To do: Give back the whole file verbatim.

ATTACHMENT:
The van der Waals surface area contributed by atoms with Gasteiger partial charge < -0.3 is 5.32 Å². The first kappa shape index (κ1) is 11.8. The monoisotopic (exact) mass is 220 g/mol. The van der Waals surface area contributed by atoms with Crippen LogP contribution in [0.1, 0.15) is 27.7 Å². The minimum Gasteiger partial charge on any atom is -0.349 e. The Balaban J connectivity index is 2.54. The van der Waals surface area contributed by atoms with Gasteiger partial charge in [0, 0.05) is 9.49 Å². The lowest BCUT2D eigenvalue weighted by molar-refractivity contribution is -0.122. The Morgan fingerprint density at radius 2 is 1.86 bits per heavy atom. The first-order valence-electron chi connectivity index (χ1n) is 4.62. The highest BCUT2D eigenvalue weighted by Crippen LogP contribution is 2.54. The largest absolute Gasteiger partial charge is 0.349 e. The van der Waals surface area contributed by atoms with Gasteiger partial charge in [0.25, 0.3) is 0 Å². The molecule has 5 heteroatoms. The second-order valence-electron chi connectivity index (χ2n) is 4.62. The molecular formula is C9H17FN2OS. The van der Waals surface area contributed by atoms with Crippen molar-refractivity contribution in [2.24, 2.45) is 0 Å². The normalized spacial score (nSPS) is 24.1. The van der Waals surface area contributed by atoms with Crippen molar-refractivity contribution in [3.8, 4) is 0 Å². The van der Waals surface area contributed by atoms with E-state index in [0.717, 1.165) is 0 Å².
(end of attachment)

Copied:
The van der Waals surface area contributed by atoms with Gasteiger partial charge < -0.3 is 5.32 Å². The first kappa shape index (κ1) is 11.8. The monoisotopic (exact) mass is 220 g/mol. The van der Waals surface area contributed by atoms with Crippen LogP contribution in [0.1, 0.15) is 27.7 Å². The minimum Gasteiger partial charge on any atom is -0.349 e. The Balaban J connectivity index is 2.54. The van der Waals surface area contributed by atoms with Gasteiger partial charge in [0, 0.05) is 9.49 Å². The lowest BCUT2D eigenvalue weighted by molar-refractivity contribution is -0.122. The Morgan fingerprint density at radius 2 is 1.86 bits per heavy atom. The first-order valence-electron chi connectivity index (χ1n) is 4.62. The highest BCUT2D eigenvalue weighted by Crippen LogP contribution is 2.54. The largest absolute Gasteiger partial charge is 0.349 e. The van der Waals surface area contributed by atoms with Gasteiger partial charge in [0.25, 0.3) is 0 Å². The molecule has 5 heteroatoms. The second-order valence-electron chi connectivity index (χ2n) is 4.62. The molecular formula is C9H17FN2OS. The van der Waals surface area contributed by atoms with Crippen molar-refractivity contribution in [2.24, 2.45) is 0 Å². The normalized spacial score (nSPS) is 24.1. The van der Waals surface area contributed by atoms with Crippen molar-refractivity contribution in [3.8, 4) is 0 Å². The van der Waals surface area contributed by atoms with E-state index in [0.717, 1.165) is 0 Å².